Economic liberalism[edit]

Economic liberalism assumes that economic openness and interdependence between countries makes them more peaceful than countries who are isolated. Eric Gartzke has written that economic freedom is 50 times more effective than democracy in creating peace.[32] Globalization has been important to economic liberalism.

Liberal institutionalism[edit]

Liberal institutionalism views international institutions as the main factor to avoid conflicts between nations. Liberal institutionalists argue that; although the anarchic system presupposed by realists cannot be made to disappear by institutions; the international environment that is constructed can influence the behavior of states within the system.[33] Varieties of international governmental organizations (IGOs) and international non-governmental organizations (INGOs) are seen as contributors to world peace.

Comparison between realism and liberalism[edit]

Realist and liberal security systems[34]
Theoretical base Realist (alliance) Liberal (community of law)
Structure of the international system Material; static; anarchic; self-help system Social; dynamic; governance without government
Conceptions of security Basic principles Accumulation of power Integration
Strategies Military deterrence; control of allies Democratization; conflict resolution; rule of Law
Institutional features Functional scope Military realm only Multiple issue areas
Criterion for membership Strategic relevance Democratic system of rule
Internal power structure Reflects distribution of power; most likely hegemonic Symmetrical; high degree of interdependence
Decision-making Will of dominant power prevails Democratically legitimized
Relation of system to its environment Dissociated; perception of threat Serves as an attractive model; open for association

Constructivism[edit]

Since its founding in the 1980s, constructivism has become an influential approach in international security studies. "It is less a theory of international relations or security, however, than a broader social theory which then informs how we might approach the study of security."[35] Constructivists argue that security is a social construction. They emphasize the importance of social, cultural and historical factors, which leads to different actors construing similar events differently.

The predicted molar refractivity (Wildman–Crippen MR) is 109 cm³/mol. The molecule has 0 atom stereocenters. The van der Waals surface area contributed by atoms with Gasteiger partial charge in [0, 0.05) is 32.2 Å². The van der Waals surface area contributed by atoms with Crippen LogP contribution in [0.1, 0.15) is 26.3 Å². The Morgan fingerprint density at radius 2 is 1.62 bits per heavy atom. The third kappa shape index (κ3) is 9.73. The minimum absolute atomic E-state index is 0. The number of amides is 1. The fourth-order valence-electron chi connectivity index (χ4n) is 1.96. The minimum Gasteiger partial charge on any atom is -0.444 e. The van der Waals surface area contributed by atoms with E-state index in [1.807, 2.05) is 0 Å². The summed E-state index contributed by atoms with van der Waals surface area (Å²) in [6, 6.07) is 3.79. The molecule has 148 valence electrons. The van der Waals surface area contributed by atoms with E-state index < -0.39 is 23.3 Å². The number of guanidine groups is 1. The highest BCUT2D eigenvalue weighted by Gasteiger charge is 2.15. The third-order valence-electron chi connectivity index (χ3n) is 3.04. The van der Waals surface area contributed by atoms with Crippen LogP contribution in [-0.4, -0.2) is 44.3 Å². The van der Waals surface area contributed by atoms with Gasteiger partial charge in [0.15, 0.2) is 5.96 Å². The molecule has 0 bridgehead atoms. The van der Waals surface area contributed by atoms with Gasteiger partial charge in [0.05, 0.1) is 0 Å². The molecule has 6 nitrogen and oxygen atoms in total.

Prominent thinkers[edit]

Barry BuzanCopenhagen School
Alexander WendtConstructivism
Edward Hallett CarrClassical realism
Hans J. MorgenthauClassical realism
Immanuel KantKantian liberalism
John MearsheimerNeorealism
Joseph NyeLiberal institutionalism
Kathryn SikkinkConstructivism
Kenneth WaltzNeorealism
MachiavelliClassical realism
Nayef Al-RodhanSymbiotic Realism
Peter J. KatzensteinConstructivism
Robert AxelrodLiberal institutionalism
Robert GilpinNeorealism
Robert JervisNeorealism
Robert KeohaneLiberal institutionalism
Thomas HobbesClassical realism
ThucydidesClassical realism

Human security[edit]

Human security derives from the traditional concept of security from military threats to the safety of people and communities.[36] It is an extension of mere existence (survival) to well-being and dignity of human beings.[36] Human security is an emerging school of thought about the practice of international security. There is no single definition of human security, it varies from " a narrow term of prevention of violence to a broad comprehensive view that proposes development, human rights and traditional security together." Critics of the concept of human security claim that it covers almost everything and that it is too broad to be the focus of research. There have also been criticisms of its challenge to the role of states and their sovereignty.[36]